Poultry Farming in Biblical Times by Oded Borowski

Q. Were poultry or fowl of any kind raised during biblical times? Birds and quail were caught and slaughtered and eaten but I find no reference to raising poultry for eggs or meat.

A. The Scriptures do not treat fowl as a major dietary element.  Most attention is paid to which birds can be used for sacrifice and which are absolutely forbidden for consumption (Lev 11:13-19; Deut 14:12-18).  Zooarchaeological evidence dated to the Iron Age period suggests that the following domesticated and wild birds were available and probably consumed: ducks, geese, quail, grouse, partridge, pigeons, doves, and others.  Chicken bones were recovered at several sites, including Jerusalem, in strata dated from the Iron Age II.

Artistic representations from the late Iron Age II—such as the famous seal belonging  “to Jaazaniah, servant of the king” found at Mizpeh, just north of Jerusalem, which depicts a fighting cock—suggest the presence of chickens in the region.  Evidence from Egypt, such as from the tomb of Tutankhamen imply that chickens were present there during the Late Bronze Age (ca. 1350 B.C.E.).

There is no archaeological evidence for raising chickens or other fowl for meat or eggs during the Israelite period, though fowling was practiced and eggs were collected in the wild (Deut 22:6; Isa 10:14).  One biblical reference however to “fattened fowl” (1Kgs 5:3 [1Kgs 4:23]) promotes the idea that similarly to fattened calves, fowl were also raised in controlled conditioned.

When it comes to later periods, such as the Hellenistic, there is plenty of archaeological evidence for raising pigeons in the form of columbaria (dovecots) hewn in bedrock discovered in Mareshah (in the Shephelah) and the surrounding area.

For more information on this topic, see pages 149-58 in O. Borowski, Every Living Thing: Daily Use of Animals in Ancient Israel. Walnut Creek, CA: AltaMira Press, 1998.

Oded Borowski, "Poultry Farming in Biblical Times", n.p. [cited 26 Jun 2022]. Online: https://www.bibleodyssey.org:443/en/tools/ask-a-scholar/poultry-farming-in-biblical-times


Oded Borowski

Oded Borowski
Professor, Emory University

Oded Borowski is a professor of biblical archaeology and Hebrew at Emory University. He is the project director and field supervisor at Tell Halif and is the author of Daily Life in Biblical Times (SBL, 2003).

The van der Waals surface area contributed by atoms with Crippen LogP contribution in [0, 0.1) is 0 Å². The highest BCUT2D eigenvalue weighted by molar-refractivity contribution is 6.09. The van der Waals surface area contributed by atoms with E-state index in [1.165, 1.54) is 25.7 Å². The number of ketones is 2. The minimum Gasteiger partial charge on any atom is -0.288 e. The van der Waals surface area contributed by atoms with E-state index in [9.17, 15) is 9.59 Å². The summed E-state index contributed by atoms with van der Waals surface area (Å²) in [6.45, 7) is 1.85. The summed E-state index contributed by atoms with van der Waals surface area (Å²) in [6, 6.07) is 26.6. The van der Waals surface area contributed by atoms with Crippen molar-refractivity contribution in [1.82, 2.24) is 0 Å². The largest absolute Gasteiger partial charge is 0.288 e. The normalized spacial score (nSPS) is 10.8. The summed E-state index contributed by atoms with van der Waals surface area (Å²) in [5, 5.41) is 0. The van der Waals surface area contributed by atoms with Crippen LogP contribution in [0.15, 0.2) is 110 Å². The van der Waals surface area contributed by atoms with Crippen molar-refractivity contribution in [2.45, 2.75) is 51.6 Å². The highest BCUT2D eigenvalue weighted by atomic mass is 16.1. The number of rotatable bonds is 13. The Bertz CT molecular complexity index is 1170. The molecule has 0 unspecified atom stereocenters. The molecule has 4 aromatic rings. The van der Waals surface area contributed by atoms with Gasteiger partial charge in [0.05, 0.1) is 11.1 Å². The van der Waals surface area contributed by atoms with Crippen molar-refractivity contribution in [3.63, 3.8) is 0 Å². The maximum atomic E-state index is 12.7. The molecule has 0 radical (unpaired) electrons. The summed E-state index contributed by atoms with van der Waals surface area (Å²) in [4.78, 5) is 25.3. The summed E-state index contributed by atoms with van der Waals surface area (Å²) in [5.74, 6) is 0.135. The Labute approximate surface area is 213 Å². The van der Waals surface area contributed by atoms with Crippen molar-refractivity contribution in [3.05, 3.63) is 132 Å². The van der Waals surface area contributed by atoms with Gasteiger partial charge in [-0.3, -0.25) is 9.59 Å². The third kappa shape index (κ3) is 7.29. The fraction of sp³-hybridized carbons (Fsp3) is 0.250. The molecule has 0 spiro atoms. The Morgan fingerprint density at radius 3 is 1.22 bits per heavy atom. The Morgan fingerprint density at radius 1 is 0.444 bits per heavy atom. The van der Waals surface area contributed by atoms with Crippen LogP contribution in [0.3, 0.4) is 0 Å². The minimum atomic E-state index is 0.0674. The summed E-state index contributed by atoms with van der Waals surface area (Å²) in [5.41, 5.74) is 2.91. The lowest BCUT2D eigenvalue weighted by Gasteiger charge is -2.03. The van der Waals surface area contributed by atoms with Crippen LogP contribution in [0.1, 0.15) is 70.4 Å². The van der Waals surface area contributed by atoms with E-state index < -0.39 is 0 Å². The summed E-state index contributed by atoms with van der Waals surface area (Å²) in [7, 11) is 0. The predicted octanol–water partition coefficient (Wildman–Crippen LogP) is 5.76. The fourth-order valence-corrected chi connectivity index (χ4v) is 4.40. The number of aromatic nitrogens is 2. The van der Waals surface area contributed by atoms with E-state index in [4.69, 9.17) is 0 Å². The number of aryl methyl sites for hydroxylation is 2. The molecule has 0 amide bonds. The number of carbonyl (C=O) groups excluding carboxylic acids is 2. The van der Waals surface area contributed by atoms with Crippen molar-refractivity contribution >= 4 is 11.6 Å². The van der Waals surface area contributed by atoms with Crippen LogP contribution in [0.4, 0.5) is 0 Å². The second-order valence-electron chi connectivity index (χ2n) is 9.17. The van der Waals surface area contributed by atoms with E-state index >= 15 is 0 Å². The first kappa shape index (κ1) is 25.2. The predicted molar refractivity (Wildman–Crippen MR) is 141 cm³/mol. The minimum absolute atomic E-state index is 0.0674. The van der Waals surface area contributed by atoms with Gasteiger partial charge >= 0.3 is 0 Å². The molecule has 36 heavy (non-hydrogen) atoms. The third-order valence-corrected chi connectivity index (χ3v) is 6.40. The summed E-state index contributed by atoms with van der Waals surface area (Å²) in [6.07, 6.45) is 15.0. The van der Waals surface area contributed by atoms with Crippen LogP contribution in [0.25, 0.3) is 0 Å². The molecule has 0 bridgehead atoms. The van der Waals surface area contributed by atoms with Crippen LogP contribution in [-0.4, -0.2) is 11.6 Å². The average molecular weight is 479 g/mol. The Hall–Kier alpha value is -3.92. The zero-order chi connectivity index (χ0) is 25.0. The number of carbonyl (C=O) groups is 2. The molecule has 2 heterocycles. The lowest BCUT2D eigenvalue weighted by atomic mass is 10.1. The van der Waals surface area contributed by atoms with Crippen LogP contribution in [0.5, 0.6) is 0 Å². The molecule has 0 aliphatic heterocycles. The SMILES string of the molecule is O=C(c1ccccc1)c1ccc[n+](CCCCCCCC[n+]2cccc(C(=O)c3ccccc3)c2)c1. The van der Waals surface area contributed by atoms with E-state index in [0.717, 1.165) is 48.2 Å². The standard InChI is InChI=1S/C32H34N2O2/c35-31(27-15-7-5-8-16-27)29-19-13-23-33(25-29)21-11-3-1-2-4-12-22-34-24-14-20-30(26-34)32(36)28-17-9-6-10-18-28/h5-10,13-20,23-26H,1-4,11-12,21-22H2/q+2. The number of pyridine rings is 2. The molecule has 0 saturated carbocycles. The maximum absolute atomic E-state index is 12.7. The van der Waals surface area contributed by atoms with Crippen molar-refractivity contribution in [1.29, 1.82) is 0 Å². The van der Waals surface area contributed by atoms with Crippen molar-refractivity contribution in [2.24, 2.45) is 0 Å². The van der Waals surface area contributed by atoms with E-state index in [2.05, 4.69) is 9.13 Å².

The stage of development during which humans used copper or bronze weapons; in the ancient Near East, approx. 3300 to 1200 B.C.E.

The hunting, shooting, or trapping of wild birds.

Of or relating to Greek culture, especially ancient Greece after Alexander the Great.

The stage of development during which humans used iron weapons; in the ancient Near East, approx. 1200 to 500 B.C.E.

Relating to or associated with people living in the territory of the northern kingdom of Israel during the divided monarchy, or more broadly describing the biblical descendants of Jacob.

Relating to the archaeological study of animal life.

Lev 11:13-19

13These you shall regard as detestable among the birds. They shall not be eaten; they are an abomination: the eagle, the vulture, the osprey,14the buzzard, the ... View more

Deut 14:12-18

12But these are the ones that you shall not eat: the eagle, the vulture, the osprey,13the buzzard, the kite, of any kind;14every raven of any kind;15the ostrich ... View more

Deut 22:6

6If you come on a bird's nest, in any tree or on the ground, with fledglings or eggs, with the mother sitting on the fledglings or on the eggs, you shall not ta ... View more

Isa 10:14

14My hand has found, like a nest,
the wealth of the peoples;
and as one gathers eggs that have been forsaken,
so I have gathered all the earth;
and there was no ... View more

1Kgs 5:3

3“You know that my father David could not build a house for the name of the Lord his God because of the warfare with which his enemies surrounded him, until the ... View more

1Kgs 4:23

23ten fat oxen, and twenty pasture-fed cattle, one hundred sheep, besides deer, gazelles, roebucks, and fatted fowl.

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